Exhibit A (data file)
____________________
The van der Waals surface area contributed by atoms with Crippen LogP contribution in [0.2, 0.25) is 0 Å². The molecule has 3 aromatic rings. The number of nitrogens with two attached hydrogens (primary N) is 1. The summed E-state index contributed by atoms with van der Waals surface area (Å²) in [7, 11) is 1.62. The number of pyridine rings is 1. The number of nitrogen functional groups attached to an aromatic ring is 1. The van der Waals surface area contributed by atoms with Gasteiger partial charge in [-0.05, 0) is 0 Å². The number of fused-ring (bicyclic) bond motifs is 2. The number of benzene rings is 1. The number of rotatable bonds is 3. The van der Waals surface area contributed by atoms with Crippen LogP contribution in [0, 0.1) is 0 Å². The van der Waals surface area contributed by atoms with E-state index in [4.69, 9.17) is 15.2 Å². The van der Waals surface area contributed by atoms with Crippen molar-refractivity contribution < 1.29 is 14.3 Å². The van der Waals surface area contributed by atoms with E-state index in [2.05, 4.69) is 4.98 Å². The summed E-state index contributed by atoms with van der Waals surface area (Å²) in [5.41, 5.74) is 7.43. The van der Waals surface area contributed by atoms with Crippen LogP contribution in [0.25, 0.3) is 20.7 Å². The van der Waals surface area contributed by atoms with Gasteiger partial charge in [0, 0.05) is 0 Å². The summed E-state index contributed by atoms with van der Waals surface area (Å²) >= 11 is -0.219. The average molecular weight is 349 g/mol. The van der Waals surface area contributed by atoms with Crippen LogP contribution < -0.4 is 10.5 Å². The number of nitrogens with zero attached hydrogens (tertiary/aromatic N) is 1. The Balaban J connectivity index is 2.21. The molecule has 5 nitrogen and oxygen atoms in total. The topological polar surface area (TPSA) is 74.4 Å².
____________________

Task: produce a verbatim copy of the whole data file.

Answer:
The van der Waals surface area contributed by atoms with Crippen LogP contribution in [0.2, 0.25) is 0 Å². The molecule has 3 aromatic rings. The number of nitrogens with two attached hydrogens (primary N) is 1. The summed E-state index contributed by atoms with van der Waals surface area (Å²) in [7, 11) is 1.62. The number of pyridine rings is 1. The number of nitrogen functional groups attached to an aromatic ring is 1. The van der Waals surface area contributed by atoms with Gasteiger partial charge in [-0.05, 0) is 0 Å². The number of fused-ring (bicyclic) bond motifs is 2. The number of benzene rings is 1. The number of rotatable bonds is 3. The van der Waals surface area contributed by atoms with Crippen LogP contribution in [0, 0.1) is 0 Å². The van der Waals surface area contributed by atoms with E-state index in [4.69, 9.17) is 15.2 Å². The van der Waals surface area contributed by atoms with Crippen molar-refractivity contribution < 1.29 is 14.3 Å². The van der Waals surface area contributed by atoms with E-state index in [2.05, 4.69) is 4.98 Å². The summed E-state index contributed by atoms with van der Waals surface area (Å²) in [5.41, 5.74) is 7.43. The van der Waals surface area contributed by atoms with Crippen LogP contribution in [0.25, 0.3) is 20.7 Å². The van der Waals surface area contributed by atoms with Gasteiger partial charge in [0, 0.05) is 0 Å². The summed E-state index contributed by atoms with van der Waals surface area (Å²) >= 11 is -0.219. The average molecular weight is 349 g/mol. The van der Waals surface area contributed by atoms with Crippen LogP contribution < -0.4 is 10.5 Å². The number of nitrogens with zero attached hydrogens (tertiary/aromatic N) is 1. The Balaban J connectivity index is 2.21. The molecule has 5 nitrogen and oxygen atoms in total. The topological polar surface area (TPSA) is 74.4 Å².